In addition to questionnaires and interviews, we used Strategyzer’s Test Cards to test our hypotheses. Lean Startup master Steve Blank describes this as an essential part of the customer discovery, and after using the cards over and over again, I can only agree with that.

Step 2: Narrow the market

In the second step, you select between 5 and ten markets from the opportunities that are small enough but sufficiently large, the end users are clearly defined and there are sufficient application possibilities.

Bill Aulet has a helpful list of criteria for evaluating the selection in a structured manner:

  • Industry
  • Application
  • End-user
  • Benefits
  • Lead Customers
  • Market
  • Characteristics
  • Partners/Players
  • Size of Market
  • Competition
  • Platform
  • Complementary Assets required

With this matrix, different applications and markets can be placed side by side. It becomes clear where there is overlap and possibly different markets can be served with the same application. Identify these “intersections” of markets which you can leverage easily without additional effort (or product features).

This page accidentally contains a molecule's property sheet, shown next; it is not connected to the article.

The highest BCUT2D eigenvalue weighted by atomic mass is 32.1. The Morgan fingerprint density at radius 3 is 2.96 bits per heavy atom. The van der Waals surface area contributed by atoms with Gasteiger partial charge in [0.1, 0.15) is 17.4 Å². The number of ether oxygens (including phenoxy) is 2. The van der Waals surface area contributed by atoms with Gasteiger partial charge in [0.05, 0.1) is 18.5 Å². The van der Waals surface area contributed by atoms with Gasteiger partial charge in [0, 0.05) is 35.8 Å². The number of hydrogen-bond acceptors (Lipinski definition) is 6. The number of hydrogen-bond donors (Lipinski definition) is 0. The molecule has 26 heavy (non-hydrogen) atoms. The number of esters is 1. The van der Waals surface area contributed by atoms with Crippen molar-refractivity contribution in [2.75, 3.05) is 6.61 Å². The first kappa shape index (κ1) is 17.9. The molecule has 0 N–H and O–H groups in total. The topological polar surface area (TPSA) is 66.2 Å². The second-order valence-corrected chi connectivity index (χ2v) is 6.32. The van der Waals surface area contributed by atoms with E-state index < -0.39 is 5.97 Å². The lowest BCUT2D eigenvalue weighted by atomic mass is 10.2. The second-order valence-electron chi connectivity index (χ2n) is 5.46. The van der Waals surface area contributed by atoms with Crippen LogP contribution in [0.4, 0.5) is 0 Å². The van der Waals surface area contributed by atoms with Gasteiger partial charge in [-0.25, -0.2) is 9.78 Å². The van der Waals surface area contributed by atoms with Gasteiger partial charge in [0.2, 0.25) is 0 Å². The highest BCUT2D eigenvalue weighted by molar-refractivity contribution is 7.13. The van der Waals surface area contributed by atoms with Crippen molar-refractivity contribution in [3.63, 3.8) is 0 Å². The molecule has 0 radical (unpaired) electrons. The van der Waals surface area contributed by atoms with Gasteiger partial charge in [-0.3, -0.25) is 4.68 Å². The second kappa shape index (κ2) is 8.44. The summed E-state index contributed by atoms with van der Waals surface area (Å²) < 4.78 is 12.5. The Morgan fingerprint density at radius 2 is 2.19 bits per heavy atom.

Tal’s and Gruber’s “Market Opportunity Navigator” framework creates an attractiveness map in the next step. A specially used evaluation card makes it easier to select the opportunities. You can build your own matrix from both frameworks that fits your own needs and is scaleable for the next market check.

The result is then 5 to 10 market opportunities with possible applications and end-users. Bill Aulet’s matrix requires a deeper research, while the evaluation card leads to the goal faster at first glance. Although I prefer simplicity, I recommend keeping Aulet’s list in mind and gathering sufficient information.

Step 3: Define the Beachhead Market

Geoffrey Moore describes a bowling alley, where the beachhead market is the lead pin, and dominating the beachhead market knocks down the lead pin, which crashes into other pins that represent different market opportunities or applications to sell to the customer in your beachhead market. 

Choose a market from the 5 to 10 opportunities defined in the previous step and segment this further. The three conditions that Geoffrey Moore describes in his book “Inside the Tornado” serve as a guide:

  1. The customers within the market all buy similar products.